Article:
In 1971, French artist Ben Vautier popularized the saying “L’art est inutile, rentrez chez vous,” which translated means, art is useless, go home. Today, prejudices against certain forms of art have been treated with just that kind of mentality.
I’m talking about a specific form of art – one that is raw and exposes the human soul to find beauty in the most unrecognizable places. Materials like cardboard, scraps of wood, cans of paint, bare walls and found objects serve important functions in building the artwork itself.
If you haven’t guessed it yet, I am referring to graffiti and street art.
Street art has been defined in our society as a form of vandalism, or perhaps in a much harsher note, defacement.
But despite all regulations to keep them hidden from our eyes, these “public” works continue to emerge in various locations in streets corners, overpasses and neighborhoods all around us. Why is that?
Well, you might say that some people out there don’t have anything better to do. For me, however, I like to think of it being art that was painted specifically for me – the passerby, the common citizen. It’s art that is unglorified and stripped of the four-walls of a gallery setting. And for this, I appreciate it.
In 2006, Dutch street artists Jeroen Haas and Dre Hahn teamed up in Rio De Janiero’s (Brazil) most infamous slum called Villa Cruzeiro to create the Favela Painting. The project turned 34 houses (7,000 square meters of property) into a vibrant spectrum of color. From a distance, it looks as though the housing blocks are melding together like a mixture of colorful clay.
If only we could do this to every town in the world.
But of course, it’s impossible to talk about street art and not talk about England-based graffiti artist Banksy. Ironically, in a lot of ways, Banksy has “popularized” urban art around the world.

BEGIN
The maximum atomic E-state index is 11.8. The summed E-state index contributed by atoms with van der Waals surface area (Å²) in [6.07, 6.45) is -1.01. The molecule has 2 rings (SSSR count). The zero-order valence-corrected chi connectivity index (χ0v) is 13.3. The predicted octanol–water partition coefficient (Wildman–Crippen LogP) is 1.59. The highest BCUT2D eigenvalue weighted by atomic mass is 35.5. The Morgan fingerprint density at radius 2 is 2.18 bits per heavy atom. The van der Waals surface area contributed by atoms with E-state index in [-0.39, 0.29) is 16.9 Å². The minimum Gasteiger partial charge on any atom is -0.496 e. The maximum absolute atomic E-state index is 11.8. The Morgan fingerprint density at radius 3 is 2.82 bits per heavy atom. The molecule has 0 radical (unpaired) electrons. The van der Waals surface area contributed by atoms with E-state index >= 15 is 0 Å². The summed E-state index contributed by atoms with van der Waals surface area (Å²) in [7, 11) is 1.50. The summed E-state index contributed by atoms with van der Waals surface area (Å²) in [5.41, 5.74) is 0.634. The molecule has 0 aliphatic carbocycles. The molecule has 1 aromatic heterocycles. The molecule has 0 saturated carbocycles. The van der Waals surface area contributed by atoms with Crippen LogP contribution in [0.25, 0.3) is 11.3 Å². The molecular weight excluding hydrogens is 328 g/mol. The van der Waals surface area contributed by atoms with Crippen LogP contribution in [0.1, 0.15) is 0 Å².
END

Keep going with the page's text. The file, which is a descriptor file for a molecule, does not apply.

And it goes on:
Banksy has been known to stir up a lot of controversy over his pieces. On a concrete wall in Deptford, London, Banksy spray-painted the words “Eat The Rich” and in small letters below it, he stenciled:”*with our new 2 for 1 offer including a choice of wine”. The piece is very minimal. There’s nothing but those words on the walls. Yet, it speaks so clearly to its viewers in a comical but very serious kind of way. It makes a statement and serves a purpose.
Banksy’s piece was painted over and is no longer there today.
Davis is a place that I’ve fallen in love with. If I was a romantic or Baroque painter, I would have no trouble seeking out a scenic landscape to paint. But once in a while, I wonder, why aren’t there more public art? When I see a blank wall, I think that it’s a missed opportunity for great art.
Maybe, one day, street art won’t be an act of secrecy created in the hidden time of day. Perhaps, eventually cities around the world will provide more conducive spaces for artists to express themselves.
These are some street artists that have captured my eyes for quite some time: Roa, Vhils, Esif, Phlegm, Blu and JR. They will they will blow your mind away.
UYEN CAO would like to know if you’ve seen any hidden art around campus that you like best. Let her know by e-mailing firstname.lastname@example.org.